Quick, Temporary, and Cheap LED Diffuser

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Introduction: Quick, Temporary, and Cheap LED Diffuser

About: Just a dude who likes making things :)

Not ready to sand/embed your LEDs, but they're too bright to look at? This Instructable is for you!

I'm fiddling around with my Arduino and TLC5940, and I'm getting a headache from staring at them. But, I don't want to sand them down, or otherwise permanently diffuse them, and putting them behind a sheet of paper or typical diffuser won't let me clearly see the specific patterns I'm trying to achieve.

Step 1: Straws to the Rescue!

Amazingly, straws fit atop generic 5mm LEDs perfectly.

What you need:
Straws (Normal, cheap ones. Bendy-style optional)
Scissors
LEDs you want to diffuse.

Step 2: Obviously...

After cutting, stick your straws onto the LEDs. They should rest nicely on top.

If you're anal-retentive like me, tape them together, so they stand up together.

My inspiration came from Mitch Altman's Trippy RGB Waves He used a straw as a diffuser, and I thought it was a brilliant idea. As such, I'm passing it on to you :)

I also have a copy of this back at Coffeebot Labs

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    13 Discussions

    0
    The Expert Noob

    straws from subway, if ya have one around, are completely white and make excellent diffusers!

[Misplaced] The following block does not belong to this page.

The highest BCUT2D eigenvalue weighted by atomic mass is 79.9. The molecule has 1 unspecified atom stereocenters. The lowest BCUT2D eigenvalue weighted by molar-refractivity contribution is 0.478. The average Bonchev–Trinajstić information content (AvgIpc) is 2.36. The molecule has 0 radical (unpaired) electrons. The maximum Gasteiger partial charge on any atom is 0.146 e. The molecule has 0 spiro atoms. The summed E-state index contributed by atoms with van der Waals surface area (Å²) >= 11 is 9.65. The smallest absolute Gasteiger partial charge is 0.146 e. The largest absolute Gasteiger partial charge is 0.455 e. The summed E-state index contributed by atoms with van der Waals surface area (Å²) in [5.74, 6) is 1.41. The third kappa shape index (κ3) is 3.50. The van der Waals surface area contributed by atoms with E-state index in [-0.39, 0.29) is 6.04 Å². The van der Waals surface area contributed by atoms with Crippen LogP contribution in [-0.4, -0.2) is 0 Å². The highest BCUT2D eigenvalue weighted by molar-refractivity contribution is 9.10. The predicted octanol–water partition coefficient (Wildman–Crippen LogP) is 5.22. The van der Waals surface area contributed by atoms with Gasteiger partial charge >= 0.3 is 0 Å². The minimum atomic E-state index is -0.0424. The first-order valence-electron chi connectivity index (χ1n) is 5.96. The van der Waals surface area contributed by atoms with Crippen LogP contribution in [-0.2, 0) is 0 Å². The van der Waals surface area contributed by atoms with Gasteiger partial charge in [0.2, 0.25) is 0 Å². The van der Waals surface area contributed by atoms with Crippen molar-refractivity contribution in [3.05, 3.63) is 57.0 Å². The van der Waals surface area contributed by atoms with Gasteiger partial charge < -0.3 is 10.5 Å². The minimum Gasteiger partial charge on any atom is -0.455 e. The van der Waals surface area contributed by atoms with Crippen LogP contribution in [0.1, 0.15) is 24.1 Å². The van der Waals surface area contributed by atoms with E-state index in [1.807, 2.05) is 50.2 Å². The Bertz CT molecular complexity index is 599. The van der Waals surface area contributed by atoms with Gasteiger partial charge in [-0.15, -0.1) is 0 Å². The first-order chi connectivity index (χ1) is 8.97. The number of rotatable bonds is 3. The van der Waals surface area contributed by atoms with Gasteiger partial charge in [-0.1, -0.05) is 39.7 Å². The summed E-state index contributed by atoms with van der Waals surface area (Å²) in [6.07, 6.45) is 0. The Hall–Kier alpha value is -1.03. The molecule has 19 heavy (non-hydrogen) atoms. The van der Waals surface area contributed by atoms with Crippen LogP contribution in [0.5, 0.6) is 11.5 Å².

0
    Coffeebot
    Coffeebot

    Reply 10 years ago on Introduction

     Ooh..you're right. Good tip, Noob!

    0
    Coffeebot
    Coffeebot

    Reply 11 years ago on Introduction

    Haha...that's a cool idea. Post some pics, if you do!

    0
    =SMART=
    =SMART=

    12 years ago on Introduction

    how do you use that board the LED's are plugged into ??

    0
    Coffeebot
    Coffeebot

    Reply 12 years ago on Introduction

    It's typical breadboard. You just plug your components into it. No need to solder. Though, it's only good for prototyping; anything beyond that and it's useless and cumbersome.

    0
    =SMART=
    =SMART=

    Reply 12 years ago on Introduction

    Any particular order the holes have to be used in ??

    0
    Coffeebot
    Coffeebot

    Reply 12 years ago on Introduction

    Basically, each column of holes are connected, so anything you plug into them will be, too -- like soldering a wire to the lead of your LED. The gap in the middle separates the columns into two independent sections. The row at the top is entirely connected, as is the one on the bottom. These provide a way to give easy access to your power supply and ground.